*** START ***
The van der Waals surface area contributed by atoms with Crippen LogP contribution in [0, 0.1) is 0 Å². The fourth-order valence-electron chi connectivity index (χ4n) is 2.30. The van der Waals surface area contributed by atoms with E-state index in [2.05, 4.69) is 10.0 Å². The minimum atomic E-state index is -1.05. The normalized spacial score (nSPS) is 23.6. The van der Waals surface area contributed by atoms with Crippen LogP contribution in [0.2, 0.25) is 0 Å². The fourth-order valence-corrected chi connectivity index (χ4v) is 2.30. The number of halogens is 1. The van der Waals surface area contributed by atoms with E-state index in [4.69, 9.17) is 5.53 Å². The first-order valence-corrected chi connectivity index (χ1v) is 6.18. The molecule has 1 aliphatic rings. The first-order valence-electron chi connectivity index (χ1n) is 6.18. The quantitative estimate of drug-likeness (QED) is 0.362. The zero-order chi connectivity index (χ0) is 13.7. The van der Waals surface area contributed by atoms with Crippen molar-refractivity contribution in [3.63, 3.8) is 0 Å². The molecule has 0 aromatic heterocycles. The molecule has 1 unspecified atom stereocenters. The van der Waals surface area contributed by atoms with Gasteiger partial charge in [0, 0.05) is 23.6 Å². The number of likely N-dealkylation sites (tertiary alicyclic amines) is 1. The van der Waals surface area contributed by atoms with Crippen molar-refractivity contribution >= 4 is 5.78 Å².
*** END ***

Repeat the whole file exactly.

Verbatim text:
The van der Waals surface area contributed by atoms with Crippen LogP contribution in [0, 0.1) is 0 Å². The fourth-order valence-electron chi connectivity index (χ4n) is 2.30. The van der Waals surface area contributed by atoms with E-state index in [2.05, 4.69) is 10.0 Å². The minimum atomic E-state index is -1.05. The normalized spacial score (nSPS) is 23.6. The van der Waals surface area contributed by atoms with Crippen LogP contribution in [0.2, 0.25) is 0 Å². The fourth-order valence-corrected chi connectivity index (χ4v) is 2.30. The number of halogens is 1. The van der Waals surface area contributed by atoms with E-state index in [4.69, 9.17) is 5.53 Å². The first-order valence-corrected chi connectivity index (χ1v) is 6.18. The molecule has 1 aliphatic rings. The first-order valence-electron chi connectivity index (χ1n) is 6.18. The quantitative estimate of drug-likeness (QED) is 0.362. The zero-order chi connectivity index (χ0) is 13.7. The van der Waals surface area contributed by atoms with Crippen molar-refractivity contribution in [3.63, 3.8) is 0 Å². The molecule has 0 aromatic heterocycles. The molecule has 1 unspecified atom stereocenters. The van der Waals surface area contributed by atoms with Gasteiger partial charge in [0, 0.05) is 23.6 Å². The number of likely N-dealkylation sites (tertiary alicyclic amines) is 1. The van der Waals surface area contributed by atoms with Crippen molar-refractivity contribution >= 4 is 5.78 Å².